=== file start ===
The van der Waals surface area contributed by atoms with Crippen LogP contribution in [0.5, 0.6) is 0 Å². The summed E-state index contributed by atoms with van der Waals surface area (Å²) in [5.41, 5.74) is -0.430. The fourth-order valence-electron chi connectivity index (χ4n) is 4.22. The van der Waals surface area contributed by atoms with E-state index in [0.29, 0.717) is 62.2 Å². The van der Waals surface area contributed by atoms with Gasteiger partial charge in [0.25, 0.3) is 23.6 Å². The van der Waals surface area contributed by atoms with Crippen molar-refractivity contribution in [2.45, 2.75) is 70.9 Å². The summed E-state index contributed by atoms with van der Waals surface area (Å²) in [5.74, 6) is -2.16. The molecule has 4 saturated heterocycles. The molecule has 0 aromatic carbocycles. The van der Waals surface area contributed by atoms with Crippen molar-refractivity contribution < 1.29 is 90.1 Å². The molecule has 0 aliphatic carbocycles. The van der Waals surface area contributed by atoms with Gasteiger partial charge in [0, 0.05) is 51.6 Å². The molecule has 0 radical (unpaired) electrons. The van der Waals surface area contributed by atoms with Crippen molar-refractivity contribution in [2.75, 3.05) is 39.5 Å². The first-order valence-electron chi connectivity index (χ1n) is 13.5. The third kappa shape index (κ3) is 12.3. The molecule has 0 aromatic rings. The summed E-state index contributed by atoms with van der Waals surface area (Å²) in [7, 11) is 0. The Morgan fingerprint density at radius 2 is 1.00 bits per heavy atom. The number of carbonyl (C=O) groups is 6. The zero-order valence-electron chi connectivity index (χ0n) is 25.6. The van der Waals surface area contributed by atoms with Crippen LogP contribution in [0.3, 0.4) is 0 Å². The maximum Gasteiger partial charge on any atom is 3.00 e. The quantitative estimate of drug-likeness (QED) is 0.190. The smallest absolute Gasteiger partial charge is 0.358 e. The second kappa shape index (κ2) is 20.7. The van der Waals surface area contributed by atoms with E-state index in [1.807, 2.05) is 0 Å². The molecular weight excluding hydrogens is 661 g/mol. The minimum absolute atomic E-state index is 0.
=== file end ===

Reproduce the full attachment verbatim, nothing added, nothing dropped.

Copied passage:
The van der Waals surface area contributed by atoms with Crippen LogP contribution in [0.5, 0.6) is 0 Å². The summed E-state index contributed by atoms with van der Waals surface area (Å²) in [5.41, 5.74) is -0.430. The fourth-order valence-electron chi connectivity index (χ4n) is 4.22. The van der Waals surface area contributed by atoms with E-state index in [0.29, 0.717) is 62.2 Å². The van der Waals surface area contributed by atoms with Gasteiger partial charge in [0.25, 0.3) is 23.6 Å². The van der Waals surface area contributed by atoms with Crippen molar-refractivity contribution in [2.45, 2.75) is 70.9 Å². The summed E-state index contributed by atoms with van der Waals surface area (Å²) in [5.74, 6) is -2.16. The molecule has 4 saturated heterocycles. The molecule has 0 aromatic carbocycles. The van der Waals surface area contributed by atoms with Crippen molar-refractivity contribution < 1.29 is 90.1 Å². The molecule has 0 aliphatic carbocycles. The van der Waals surface area contributed by atoms with Gasteiger partial charge in [0, 0.05) is 51.6 Å². The molecule has 0 radical (unpaired) electrons. The van der Waals surface area contributed by atoms with Crippen molar-refractivity contribution in [2.75, 3.05) is 39.5 Å². The first-order valence-electron chi connectivity index (χ1n) is 13.5. The third kappa shape index (κ3) is 12.3. The molecule has 0 aromatic rings. The summed E-state index contributed by atoms with van der Waals surface area (Å²) in [7, 11) is 0. The Morgan fingerprint density at radius 2 is 1.00 bits per heavy atom. The number of carbonyl (C=O) groups is 6. The zero-order valence-electron chi connectivity index (χ0n) is 25.6. The van der Waals surface area contributed by atoms with Crippen LogP contribution in [0.3, 0.4) is 0 Å². The maximum Gasteiger partial charge on any atom is 3.00 e. The quantitative estimate of drug-likeness (QED) is 0.190. The smallest absolute Gasteiger partial charge is 0.358 e. The second kappa shape index (κ2) is 20.7. The van der Waals surface area contributed by atoms with E-state index in [1.807, 2.05) is 0 Å². The molecular weight excluding hydrogens is 661 g/mol. The minimum absolute atomic E-state index is 0.